Strengthen the Things That Remain – August 2015

 

From Sacred Fire, 1998, by Nancy Wood

 

Rainbows still live in the sky and green grass

is growing everywhere. Clouds have familiar shapes

and sunsets have not changed color in a long time. Thunder

still follows lightning and spring comes after winter’s misery.

 

A tree is still a tree and a rock is still a rock. A warbler

sings its familiar song and coyotes howl

in disconcerting harmony. Grasshoppers still hop

 

to their own music,

bees still buzz with excitement, and squirrels

still jump like acrobats. Mountains still contain mystery

and oceans surge with eternity. Bears still sleep in winter

 

and eagles fly higher than other birds. Snakes have an affinity

for the ground, while fish

are content in water. Patterns persist,

life goes on, whatever rises will converge.

 

Do what you will, but strengthen the things that remain.

Old Woman – October 2014

 

From Many Winters, 1974, by Nancy Wood

 

Old Woman,

It is you.

It was you even when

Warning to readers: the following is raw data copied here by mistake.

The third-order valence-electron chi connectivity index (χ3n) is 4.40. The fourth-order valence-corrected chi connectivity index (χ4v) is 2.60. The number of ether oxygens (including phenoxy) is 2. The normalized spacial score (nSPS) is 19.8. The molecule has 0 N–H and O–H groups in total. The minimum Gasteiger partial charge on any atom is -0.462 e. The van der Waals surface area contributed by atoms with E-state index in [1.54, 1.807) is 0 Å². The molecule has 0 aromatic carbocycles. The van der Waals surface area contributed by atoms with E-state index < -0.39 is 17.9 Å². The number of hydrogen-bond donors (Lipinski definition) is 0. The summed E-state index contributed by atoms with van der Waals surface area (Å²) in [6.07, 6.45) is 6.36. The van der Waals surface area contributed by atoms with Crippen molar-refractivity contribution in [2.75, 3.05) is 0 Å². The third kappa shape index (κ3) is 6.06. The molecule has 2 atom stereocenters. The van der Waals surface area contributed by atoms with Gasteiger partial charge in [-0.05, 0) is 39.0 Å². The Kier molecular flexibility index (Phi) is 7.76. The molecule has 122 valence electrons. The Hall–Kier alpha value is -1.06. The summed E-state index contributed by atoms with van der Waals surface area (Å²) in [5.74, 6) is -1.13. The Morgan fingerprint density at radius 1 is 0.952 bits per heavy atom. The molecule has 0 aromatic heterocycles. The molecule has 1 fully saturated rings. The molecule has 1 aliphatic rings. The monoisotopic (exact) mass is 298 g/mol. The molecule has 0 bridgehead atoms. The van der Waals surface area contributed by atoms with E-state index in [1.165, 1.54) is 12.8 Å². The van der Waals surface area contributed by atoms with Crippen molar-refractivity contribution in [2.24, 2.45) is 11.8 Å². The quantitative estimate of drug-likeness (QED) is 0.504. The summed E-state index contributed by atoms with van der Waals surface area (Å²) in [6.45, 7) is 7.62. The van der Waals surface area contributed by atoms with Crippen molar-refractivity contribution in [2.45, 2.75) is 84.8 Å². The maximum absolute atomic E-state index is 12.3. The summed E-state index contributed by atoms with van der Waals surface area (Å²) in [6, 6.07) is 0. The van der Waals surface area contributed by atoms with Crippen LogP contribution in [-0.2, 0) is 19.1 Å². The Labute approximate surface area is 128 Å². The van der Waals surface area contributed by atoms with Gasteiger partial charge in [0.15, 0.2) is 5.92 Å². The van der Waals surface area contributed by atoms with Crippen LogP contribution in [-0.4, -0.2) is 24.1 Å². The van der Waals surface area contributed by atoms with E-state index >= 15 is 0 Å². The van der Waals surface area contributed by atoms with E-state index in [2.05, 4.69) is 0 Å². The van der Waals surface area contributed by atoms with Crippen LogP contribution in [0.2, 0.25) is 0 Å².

I did not see you except

In the eyes of my spirit.

Old Woman,

With you I saw

The dead log giving life

And the mid-winter stream

Rippling up for spring and

The mountains a long way off

Telling us of beginnings.

Old Woman,

With you I knew

The peace of high places

And the meaning of a flower

Curled up against the wind

Or leaning toward the sun.

Old Woman,

In small things always

There was you as if

All nature contained your thoughts and so

I learned from rocks and rainbows

Tall trees and butterflies.

Old Woman,

There was you in the eagle

Flying free and lonely

And in the eyes of a deer

I saw once in an untamed place.

Old Woman,

There is you in all good things

That awaken me and say

My life was richer, fuller

Because you lived with me.

 

Full Circle – June 2014

 

 

Nancy Wood poem poster 18: Full Circle

 

Full Circle, from We Became as Mountains, 2008, by Nancy Wood

 

Some say the world is dying,
but I don’t believe them.
There is always something good to see.

 

My ancestors would not have given up.
I, in my modern house, cannot give up either.
To give up is to die.

 

My voice goes on
and I fight like a warrior for
creatures who cannot speak.
The voices of turtles and falcons are within me,
and I must put myself in Brother Bear’s skin.

 

The end is the beginning. The full circle
of my life is nothing more
than one footstep going on.

Hold on to what is good – February 2014

 

 

Nancy Wood poem poster 1: Hold on to what is good

 

From Many Winters, 1974, by Nancy Wood

 

Hold on to what is good
even if it is
a handful of earth.
Hold on to what you believe
even if it is
a tree which stands by itself.
Hold on to what you must do
even if it is
a long way from here.
Hold on to life even when
it is easier letting go.
Hold on to my hand even when
I have gone away from you.